So, you've got three of the team's four most accomplished offensive players (Boozer is the other one) ailing, and the Bulls going stretches where they miss 9 of 10 shots, or 10 of 11. They look like the Bears, a team hoping nasty defense and forcing turnovers will facilitate scoring. It's not enough, not deep in the playoffs.
Again, I'll take a healthy Rose, healthy Deng and healthy Hamilton and go up against any of the other top five teams in these playoffs. But they're not healthy, and there's no promise they'll get there, even if they get past the Knicks in the first round.
Instead of fine-tuning in the final days of this insane regular season, the Bulls now have to regroup. The good news is nobody is out for the remainder of the season, as is the case with Orlando's Dwight Howard and the Clippers' Chauncey Billups. Miami got Mike Miller and Udonis Haslem back just in time last May for both to make a huge difference in the Eastern Conference finals. And we know that the Bulls have played enough combinations of players because of the injuries to have a calm about them no matter the circumstance. In the bigger picture, the fact that the Bulls have the best record in the NBA is something of a basketball miracle, and why Tom Thibodeau may win coach of the year an unprecedented second straight time.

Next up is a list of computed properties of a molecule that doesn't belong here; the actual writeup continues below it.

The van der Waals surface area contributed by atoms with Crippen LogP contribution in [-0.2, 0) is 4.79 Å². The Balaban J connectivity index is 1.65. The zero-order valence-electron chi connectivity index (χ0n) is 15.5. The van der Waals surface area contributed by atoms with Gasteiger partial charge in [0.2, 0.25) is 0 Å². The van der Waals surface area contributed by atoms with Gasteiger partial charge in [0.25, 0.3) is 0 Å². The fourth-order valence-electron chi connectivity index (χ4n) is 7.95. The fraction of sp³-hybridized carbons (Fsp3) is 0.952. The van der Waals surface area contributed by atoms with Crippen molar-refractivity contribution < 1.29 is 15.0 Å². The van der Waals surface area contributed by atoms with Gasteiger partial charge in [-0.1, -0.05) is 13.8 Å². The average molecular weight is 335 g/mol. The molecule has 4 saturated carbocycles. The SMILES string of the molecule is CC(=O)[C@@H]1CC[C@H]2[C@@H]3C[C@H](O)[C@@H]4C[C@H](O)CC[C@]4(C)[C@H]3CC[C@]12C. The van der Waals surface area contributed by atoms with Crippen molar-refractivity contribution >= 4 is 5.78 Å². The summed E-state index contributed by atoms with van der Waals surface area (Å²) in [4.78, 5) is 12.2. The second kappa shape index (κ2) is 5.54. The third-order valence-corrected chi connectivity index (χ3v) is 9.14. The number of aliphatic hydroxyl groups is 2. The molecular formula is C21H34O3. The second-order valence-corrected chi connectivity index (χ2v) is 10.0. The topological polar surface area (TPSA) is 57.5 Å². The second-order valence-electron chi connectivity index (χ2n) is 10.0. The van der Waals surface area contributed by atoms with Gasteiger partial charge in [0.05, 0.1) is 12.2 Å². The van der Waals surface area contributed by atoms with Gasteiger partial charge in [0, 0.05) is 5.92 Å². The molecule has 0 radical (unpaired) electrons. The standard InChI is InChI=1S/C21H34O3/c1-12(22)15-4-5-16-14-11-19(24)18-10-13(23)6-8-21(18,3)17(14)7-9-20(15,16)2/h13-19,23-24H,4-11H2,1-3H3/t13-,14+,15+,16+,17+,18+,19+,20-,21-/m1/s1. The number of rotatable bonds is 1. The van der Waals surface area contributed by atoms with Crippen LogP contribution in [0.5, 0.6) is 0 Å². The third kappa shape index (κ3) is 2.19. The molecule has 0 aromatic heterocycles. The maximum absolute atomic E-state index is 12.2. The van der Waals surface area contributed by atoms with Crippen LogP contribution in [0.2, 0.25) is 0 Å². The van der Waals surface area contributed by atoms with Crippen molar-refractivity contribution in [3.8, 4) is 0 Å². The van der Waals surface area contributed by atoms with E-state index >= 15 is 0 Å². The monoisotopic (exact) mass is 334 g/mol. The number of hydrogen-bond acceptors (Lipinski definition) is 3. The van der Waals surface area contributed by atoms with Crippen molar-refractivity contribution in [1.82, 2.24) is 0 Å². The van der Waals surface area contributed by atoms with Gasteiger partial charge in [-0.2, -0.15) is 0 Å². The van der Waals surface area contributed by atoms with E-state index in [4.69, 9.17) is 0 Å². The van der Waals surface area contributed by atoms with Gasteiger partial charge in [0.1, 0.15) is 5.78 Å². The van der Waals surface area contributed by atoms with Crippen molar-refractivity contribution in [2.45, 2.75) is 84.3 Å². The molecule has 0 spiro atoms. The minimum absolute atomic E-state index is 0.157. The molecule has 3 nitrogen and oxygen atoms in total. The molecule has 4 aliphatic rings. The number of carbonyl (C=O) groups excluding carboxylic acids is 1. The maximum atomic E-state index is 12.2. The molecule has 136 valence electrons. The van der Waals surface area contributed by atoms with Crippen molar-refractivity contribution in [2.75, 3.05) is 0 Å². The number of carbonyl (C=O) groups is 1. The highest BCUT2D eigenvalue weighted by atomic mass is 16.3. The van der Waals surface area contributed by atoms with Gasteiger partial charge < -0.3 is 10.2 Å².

Still, a cloud of vulnerability is threatening, and the forecast isn't as sunny as it was a week ago, when earning the No. 1 seed seemed a formality. Every day, beginning Saturday at United Center against Dallas, promises to be a nail-biter. But truth is, that's when the Bulls have been at their best. And if the past few days are any indication, drama, welcome or not, is going to be a constant companion the rest of the way.